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TIG Welding Advantages & Disadvantages: Is It Worth Learning?

advantages of tig welding
Written by Willie Osgood
Last Update: May 3, 2023

The TIG welding process mainly involves joins a range of metallic equipment. This process can weld nickel, titanium, aluminum, copper, and their alloys. As this welding procedure is beneficial for high quality welding, this TIG welding has drawbacks as well.

In this article we will discuss the following things that you might want to know before you get your best TIG welder from the market:

  • Advantages of TIG welding: detailed precision, various applications and positions, extremely complex metal welding, non-consumable electrodes
  • Disadvantages of TIG welding: time-consuming process, complicated appliances, safety issues, cost of inert gas

Advantages of TIG Welding

Advantages of TIG Welding

Similar to MIG welding, the usage of TIG welding requires high-quality appliances. An accurate result comes out when the parts and equipment you use provide you various advantages.

1. Detailed Precision

This visually appealing tool gives detailed precision, provides controlling the temperature and ensures less spattering. The arc is transparent due to shielding of inert gas, enabling the welder to clearly observe the work and electrode in the weld puddle.

2. Various Applications and Positions

TIG welding includes a high range of materials for various applications, for instance, industrial equipment, furnishings, vehicles, and more. Also, it enables you to fix your project with various positions, including vertical, horizontal and thickness dimensions. What’s more, the multiple sizes and shapes allow you to use it in open, restricted and narrow spaces.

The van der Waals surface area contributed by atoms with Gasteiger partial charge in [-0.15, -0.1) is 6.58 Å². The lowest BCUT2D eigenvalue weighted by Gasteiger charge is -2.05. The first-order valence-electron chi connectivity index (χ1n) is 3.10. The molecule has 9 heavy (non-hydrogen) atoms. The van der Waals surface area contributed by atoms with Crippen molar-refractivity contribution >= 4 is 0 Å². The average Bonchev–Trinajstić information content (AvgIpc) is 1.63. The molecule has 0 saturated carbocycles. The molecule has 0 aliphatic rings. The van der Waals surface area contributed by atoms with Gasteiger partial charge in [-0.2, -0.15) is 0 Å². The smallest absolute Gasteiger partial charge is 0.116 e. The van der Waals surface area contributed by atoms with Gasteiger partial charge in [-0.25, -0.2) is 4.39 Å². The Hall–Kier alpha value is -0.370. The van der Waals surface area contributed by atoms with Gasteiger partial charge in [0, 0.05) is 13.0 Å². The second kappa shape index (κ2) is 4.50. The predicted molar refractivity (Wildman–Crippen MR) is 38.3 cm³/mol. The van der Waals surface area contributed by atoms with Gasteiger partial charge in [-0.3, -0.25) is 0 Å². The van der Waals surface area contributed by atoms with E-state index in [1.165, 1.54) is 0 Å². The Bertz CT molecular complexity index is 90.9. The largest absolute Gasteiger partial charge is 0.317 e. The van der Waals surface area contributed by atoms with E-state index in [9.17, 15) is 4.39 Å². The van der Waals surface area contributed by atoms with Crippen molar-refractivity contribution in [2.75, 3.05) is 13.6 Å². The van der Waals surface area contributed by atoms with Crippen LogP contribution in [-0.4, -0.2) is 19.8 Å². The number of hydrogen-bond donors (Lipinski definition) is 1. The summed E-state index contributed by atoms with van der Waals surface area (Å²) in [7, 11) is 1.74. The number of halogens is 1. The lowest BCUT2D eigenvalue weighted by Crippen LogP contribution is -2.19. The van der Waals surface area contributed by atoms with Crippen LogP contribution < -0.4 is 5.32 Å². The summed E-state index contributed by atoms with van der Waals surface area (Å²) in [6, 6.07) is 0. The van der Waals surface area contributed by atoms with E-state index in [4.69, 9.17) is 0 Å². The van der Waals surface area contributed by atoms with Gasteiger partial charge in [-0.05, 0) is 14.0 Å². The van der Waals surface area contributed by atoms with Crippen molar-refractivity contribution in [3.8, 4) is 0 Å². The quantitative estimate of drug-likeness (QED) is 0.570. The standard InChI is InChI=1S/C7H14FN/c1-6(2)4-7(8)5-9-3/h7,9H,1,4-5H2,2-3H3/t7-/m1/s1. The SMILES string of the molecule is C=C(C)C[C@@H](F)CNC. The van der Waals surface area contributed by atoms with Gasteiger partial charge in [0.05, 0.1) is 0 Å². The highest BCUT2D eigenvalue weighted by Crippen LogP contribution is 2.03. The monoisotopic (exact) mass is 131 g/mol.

3. Extremely Complex Metal Welding

Refractory materials like tantalum require a high melting point. TIG welding includes two chambers one of which is specifically for welding such refractory metals as tungsten, molybdenum, niobium, and titanium.

4. Non-consumable Electrodes

TIG welding is able to provide perfect joints every time. You don’t need to stop the tool to replace the electrode continuously. There are some consumable welding tools that require you to stop the tool at first. But a TIG welder is incomparable at this point.

Disadvantages of TIG Welding

Disadvantages of TIG Welding

There are several disadvantages or threats related to this machine e.g. radiation and welding fumes. On the other hand, the welding process requires a lot of time, includes complicated appliances, and costs a lot for operation.

1. A Time-Consuming Process

As said earlier, this process requires a lot of time to finish. When talking about time and speed, the TIG welding machine is slower than any other welding machine you might find out there. In addition, the filler deposition rate is much lower in this machine.

2. Complicated Appliances

The complicated appliances of this machine always require a professional’s hands. As the machine is appropriate mostly for thin materials, it requires especially skilled welders to be operated.

3. The Cost of Inert Gas

This machine’s inert gas is very costly when compared to any flux material used in different types of welding. Also, it requires proper cleaning prior to operation as the inert gas doesn’t feature any cleaning action.

Finally, if you expect to have a more precise and detailed work, a TIG welder will work just fine for you. Also, this machine requires highly skilled professionals to operate. So, you need to have skilled assistance at first while recalling the different TIG welding advantages and disadvantages.

About the author

Willie Osgood

An Avid Metalworker

Willie doesn’t really consider himself an artist, rather a craftsman involved in practical trades. Yet, most of his projects require him to make interesting and fine objects. Being the eldest son of a carpenter, his background is 100 percent rooted in crafting. He found the art of blacksmithing quite appealing since his teenage years… that fire, the sound of swinging hammers, and those long and shiny blades that came out as a finished product. Soon he literally became obsessed with metal – the way it moved, worked, and changed when heated or cooled.

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